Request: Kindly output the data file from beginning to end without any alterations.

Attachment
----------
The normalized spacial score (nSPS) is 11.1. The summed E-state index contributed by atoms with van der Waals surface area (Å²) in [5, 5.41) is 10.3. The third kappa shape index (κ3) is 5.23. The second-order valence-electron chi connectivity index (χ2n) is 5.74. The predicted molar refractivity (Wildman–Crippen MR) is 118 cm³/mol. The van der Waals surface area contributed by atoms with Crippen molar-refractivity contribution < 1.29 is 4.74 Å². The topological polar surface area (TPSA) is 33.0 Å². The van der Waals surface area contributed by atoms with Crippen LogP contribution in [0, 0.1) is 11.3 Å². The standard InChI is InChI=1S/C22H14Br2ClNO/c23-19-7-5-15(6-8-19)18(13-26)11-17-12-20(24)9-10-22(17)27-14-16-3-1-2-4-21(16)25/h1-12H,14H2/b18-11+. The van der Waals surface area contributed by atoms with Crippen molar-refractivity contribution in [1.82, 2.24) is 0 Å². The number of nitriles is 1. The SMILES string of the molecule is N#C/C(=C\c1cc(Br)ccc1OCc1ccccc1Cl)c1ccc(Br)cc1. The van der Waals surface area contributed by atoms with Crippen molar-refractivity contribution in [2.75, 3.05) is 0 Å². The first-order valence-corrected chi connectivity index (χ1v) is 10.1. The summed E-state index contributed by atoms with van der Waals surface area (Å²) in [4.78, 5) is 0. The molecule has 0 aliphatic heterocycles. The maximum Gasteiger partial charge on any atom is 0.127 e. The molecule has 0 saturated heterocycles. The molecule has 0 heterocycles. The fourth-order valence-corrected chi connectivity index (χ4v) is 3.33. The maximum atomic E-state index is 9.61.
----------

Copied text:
The normalized spacial score (nSPS) is 11.1. The summed E-state index contributed by atoms with van der Waals surface area (Å²) in [5, 5.41) is 10.3. The third kappa shape index (κ3) is 5.23. The second-order valence-electron chi connectivity index (χ2n) is 5.74. The predicted molar refractivity (Wildman–Crippen MR) is 118 cm³/mol. The van der Waals surface area contributed by atoms with Crippen molar-refractivity contribution < 1.29 is 4.74 Å². The topological polar surface area (TPSA) is 33.0 Å². The van der Waals surface area contributed by atoms with Crippen LogP contribution in [0, 0.1) is 11.3 Å². The standard InChI is InChI=1S/C22H14Br2ClNO/c23-19-7-5-15(6-8-19)18(13-26)11-17-12-20(24)9-10-22(17)27-14-16-3-1-2-4-21(16)25/h1-12H,14H2/b18-11+. The van der Waals surface area contributed by atoms with Crippen molar-refractivity contribution in [1.82, 2.24) is 0 Å². The number of nitriles is 1. The SMILES string of the molecule is N#C/C(=C\c1cc(Br)ccc1OCc1ccccc1Cl)c1ccc(Br)cc1. The van der Waals surface area contributed by atoms with Crippen molar-refractivity contribution in [2.75, 3.05) is 0 Å². The first-order valence-corrected chi connectivity index (χ1v) is 10.1. The summed E-state index contributed by atoms with van der Waals surface area (Å²) in [4.78, 5) is 0. The molecule has 0 aliphatic heterocycles. The maximum Gasteiger partial charge on any atom is 0.127 e. The molecule has 0 saturated heterocycles. The molecule has 0 heterocycles. The fourth-order valence-corrected chi connectivity index (χ4v) is 3.33. The maximum atomic E-state index is 9.61.